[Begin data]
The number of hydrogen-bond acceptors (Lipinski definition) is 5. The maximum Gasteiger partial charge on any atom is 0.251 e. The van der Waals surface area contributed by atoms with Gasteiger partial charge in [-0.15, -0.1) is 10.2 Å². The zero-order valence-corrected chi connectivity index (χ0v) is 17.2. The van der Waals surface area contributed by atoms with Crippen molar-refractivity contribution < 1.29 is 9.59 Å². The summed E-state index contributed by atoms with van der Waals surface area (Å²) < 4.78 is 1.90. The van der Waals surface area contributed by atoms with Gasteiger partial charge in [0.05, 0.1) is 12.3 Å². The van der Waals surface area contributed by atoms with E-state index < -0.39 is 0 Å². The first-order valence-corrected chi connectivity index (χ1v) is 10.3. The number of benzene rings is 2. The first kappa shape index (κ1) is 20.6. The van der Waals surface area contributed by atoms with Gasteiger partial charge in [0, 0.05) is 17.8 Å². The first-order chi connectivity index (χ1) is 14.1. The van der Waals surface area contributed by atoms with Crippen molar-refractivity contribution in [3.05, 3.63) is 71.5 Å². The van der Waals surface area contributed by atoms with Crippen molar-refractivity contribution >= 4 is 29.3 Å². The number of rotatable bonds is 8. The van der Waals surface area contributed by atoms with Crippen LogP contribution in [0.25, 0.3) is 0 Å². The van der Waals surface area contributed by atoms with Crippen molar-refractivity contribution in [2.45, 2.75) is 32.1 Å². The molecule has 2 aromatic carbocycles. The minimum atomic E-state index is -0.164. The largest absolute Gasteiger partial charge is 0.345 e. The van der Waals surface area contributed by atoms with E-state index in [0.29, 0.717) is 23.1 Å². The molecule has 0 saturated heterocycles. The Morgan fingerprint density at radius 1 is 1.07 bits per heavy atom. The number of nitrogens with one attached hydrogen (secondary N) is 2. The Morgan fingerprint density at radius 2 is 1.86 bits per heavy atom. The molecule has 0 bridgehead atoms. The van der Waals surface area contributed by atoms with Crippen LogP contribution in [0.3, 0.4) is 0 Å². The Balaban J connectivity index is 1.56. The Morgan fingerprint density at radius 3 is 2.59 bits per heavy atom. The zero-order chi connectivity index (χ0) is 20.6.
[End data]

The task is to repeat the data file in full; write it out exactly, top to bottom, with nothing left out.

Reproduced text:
The number of hydrogen-bond acceptors (Lipinski definition) is 5. The maximum Gasteiger partial charge on any atom is 0.251 e. The van der Waals surface area contributed by atoms with Gasteiger partial charge in [-0.15, -0.1) is 10.2 Å². The zero-order valence-corrected chi connectivity index (χ0v) is 17.2. The van der Waals surface area contributed by atoms with Crippen molar-refractivity contribution < 1.29 is 9.59 Å². The summed E-state index contributed by atoms with van der Waals surface area (Å²) < 4.78 is 1.90. The van der Waals surface area contributed by atoms with Gasteiger partial charge in [0.05, 0.1) is 12.3 Å². The van der Waals surface area contributed by atoms with E-state index < -0.39 is 0 Å². The first-order valence-corrected chi connectivity index (χ1v) is 10.3. The number of benzene rings is 2. The first kappa shape index (κ1) is 20.6. The van der Waals surface area contributed by atoms with Gasteiger partial charge in [0, 0.05) is 17.8 Å². The first-order chi connectivity index (χ1) is 14.1. The van der Waals surface area contributed by atoms with Crippen molar-refractivity contribution in [3.05, 3.63) is 71.5 Å². The van der Waals surface area contributed by atoms with Crippen molar-refractivity contribution >= 4 is 29.3 Å². The number of rotatable bonds is 8. The van der Waals surface area contributed by atoms with Crippen LogP contribution in [0.25, 0.3) is 0 Å². The van der Waals surface area contributed by atoms with Crippen molar-refractivity contribution in [2.45, 2.75) is 32.1 Å². The molecule has 2 aromatic carbocycles. The minimum atomic E-state index is -0.164. The largest absolute Gasteiger partial charge is 0.345 e. The van der Waals surface area contributed by atoms with E-state index in [0.29, 0.717) is 23.1 Å². The molecule has 0 saturated heterocycles. The Morgan fingerprint density at radius 1 is 1.07 bits per heavy atom. The number of nitrogens with one attached hydrogen (secondary N) is 2. The Morgan fingerprint density at radius 2 is 1.86 bits per heavy atom. The molecule has 0 bridgehead atoms. The van der Waals surface area contributed by atoms with Crippen LogP contribution in [0.3, 0.4) is 0 Å². The Balaban J connectivity index is 1.56. The Morgan fingerprint density at radius 3 is 2.59 bits per heavy atom. The zero-order chi connectivity index (χ0) is 20.6.